Friday, February 15, 2013

The Baby Fro

Abraham has some ah-mazing hair.  He was born with a full head of it, and it's been part of his look ever since.


We regularly get comments and questions about it.  And I don't blame anyone, it's pretty fun to see a little baby with so.much.hair.

My White friends often ask if it's hard to do (and Black strangers have been known to ask me if I know what I'm doing with it), and the answer is it's really not hard and yes, I know what I'm doing with it.  I actually find Abraham's hair to be easier to care for that the girls' super thin, fine hair.  Abraham's hair can hold up to product and is easy to make look cute, whereas the girls' hair has a mind of it's own and doesn't want to stay how I do it.

At birth, his hair was very straight and soft (as you can see above) and required little to no care at all.  We washed it weekly and added just a touch of coconut oil before it dried to help seal in moisture.  Every month his hair slowly changed texture.


You can see here at a few months old that his hair is still the same soft texture, but has started to develop curl.  At this point, I switched from washing it regularly with shampoo, to washing it mostly with just conditioner and only using shampoo once ever 3 weeks or so.  It's a technique known as co-washing and is really adequate to get the hair clean without stripping it of oils.  I would still put a coat of coconut oil on the hair while it was still wet after washing to seal in moisture.  I started needing to spray it down with water and adding oil again a couple times a week at this point as well.

In the last month his hair has been changing texture again.  The hair coming in at the scalp is in much tighter curls and has a slightly courser texture.  The soft baby hair is still on top of that though, so our routine is changing again.

He gets his hair washed with conditioner once a week.  While it's full of conditioner, I detangle it because it is starting to get matted up if this isn't done regularly.  I use Aubrey Organics conditioner as I like the nice thick texture of it and the fact that it's free of any stripping ingredients like sulfates.  When I do use shampoo, I use Beautiful Curls - Babies and Up line.  When he gets out of the tub I use the Beautiful Curls Nourishing Curl Oil to seal in moisture.


On non-bath days, I thoroughly wet down his hair and add Beautiful Curls Leave-in Detangler.  If you just use water, it's really fuzzy and gets matted again within a few hours.  The detangler is really light and seems to be just enough right now to keep the curls in check.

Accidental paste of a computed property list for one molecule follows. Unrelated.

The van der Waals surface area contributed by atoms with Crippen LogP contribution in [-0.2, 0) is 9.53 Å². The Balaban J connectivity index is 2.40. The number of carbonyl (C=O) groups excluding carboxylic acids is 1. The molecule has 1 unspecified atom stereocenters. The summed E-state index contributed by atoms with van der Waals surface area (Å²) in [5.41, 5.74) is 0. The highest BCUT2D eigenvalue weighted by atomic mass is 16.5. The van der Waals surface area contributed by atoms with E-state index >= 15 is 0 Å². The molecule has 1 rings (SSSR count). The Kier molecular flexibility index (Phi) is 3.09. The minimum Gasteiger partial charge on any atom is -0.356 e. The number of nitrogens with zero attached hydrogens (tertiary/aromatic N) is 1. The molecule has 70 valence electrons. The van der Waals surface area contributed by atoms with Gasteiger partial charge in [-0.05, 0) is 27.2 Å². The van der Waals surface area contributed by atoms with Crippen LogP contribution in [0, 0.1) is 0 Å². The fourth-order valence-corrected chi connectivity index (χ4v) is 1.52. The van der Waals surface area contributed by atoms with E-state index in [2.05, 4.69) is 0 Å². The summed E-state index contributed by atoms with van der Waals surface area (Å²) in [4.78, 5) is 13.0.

We also let little man sleep in the lap of luxury.  He has satin crib sheets.  I know.  Fancy.  But natural fibers like cotton pull moisture out of your hair and the texture roughs up his curls, so satin it is.

And that's it!  It's really not that hard, and on days when we are just staying home I often don't do a thing with his hair.  Here's what it looks like when we go that route:


Some day the back will fill back in!

It's so adorable that everyone loves to rub his curls.  Now that the texture is changing though, I'm going to have to start asking people (and telling myself) to keep hands off as it dries his hair out to rub it and it messes up those curls.

It's normal in Black culture to give your little boys a short buzzed haircut around their first birthday, but I just don't know if I can do it!  I love the curls.  The plan for now is to keep them and see how it goes.  I'm going to try my hand and cornrows when he has enough hair.  If it gets to be more work than I'm up for I will probably cut it, but for now his curls are just such a part of his look I can't imagine him without them.





Thursday, February 14, 2013

What I Love About You

To my littlest loves on Valentine's Day:

 Abraham



  • You are always ready to laugh.
  • You get so snuggly when you're sleepy.
  • Your hair is amazing.
  • Your sea lion crawl is endlessly entertaining.
  • You make the funniest boy noises that I never heard the girls make.

Annie

 
  • Your extroverted nature, you never turn down a chance to get out of the house or to play with friends.
  • The sweetest little giggle comes out of your mouth.
  • Watching your get so, so excited about treats and licking beaters.
  • You spend almost every day in a tutu telling me you are a ballerina or Cinderella.


Evelyn


  • You are a home body, just like me.
  • You are a determined.
  • Your imagination runs wild on a daily basis and watching it brings me joy.
  • You are matter of fact about things in life and aren't afraid to say what you think.
  • You never turn down a chance to snuggle.

Friday, February 8, 2013

Preschool

Evelyn has been my shadow lately.  She has be attention crazed and never wants to leave my side.  There have been times over the last few weeks where I have snuck into my room for a few minutes to just have a few minutes of quiet before she inevitably realizes I'm not on her radar anymore and she hunts me down.

My natural response to this is to cringe and try desperately to convince her that she doesn't need to by a cling-on.  Knowing her though, that will only make things worse.  So I'm embracing it and finding ways to give her some special one-on-one attention.  I've had some preschool materials laying around for a while, so I went ahead and planned out a few weeks worth of activities and have dove in.  She's loving it!  I'm really enjoying it too.  Rather than feeling annoyed that I can't just sit and read a book without her squirming under my arm to have as much of her body physically touching mine as possible, we can sit together at the table enjoying an activity together.

I really like the preschool materials I have.  They are simple, inexpensive, don't take a lot of planning, but are engaging and educational without being boring.  The preschool program is divided into two books, each with 25 weeks worth of activities.  The first workbook is for 3-4 year-olds and the second for 4-5 year-olds. There is an additional book you use with both workbooks that has all the poems, songs, short stories, and other readings you need to supplement the activities in the workbooks.

The first week we worked on identifying and writing the letters in her name, learning what it means to compare by finding similarities and differences, worked on fine motor skills, and learned a simple poem and song.

Here's the first activity book, second activity book, and book of readings.




This is the first time Evelyn has written her own name.  Sniff, sniff.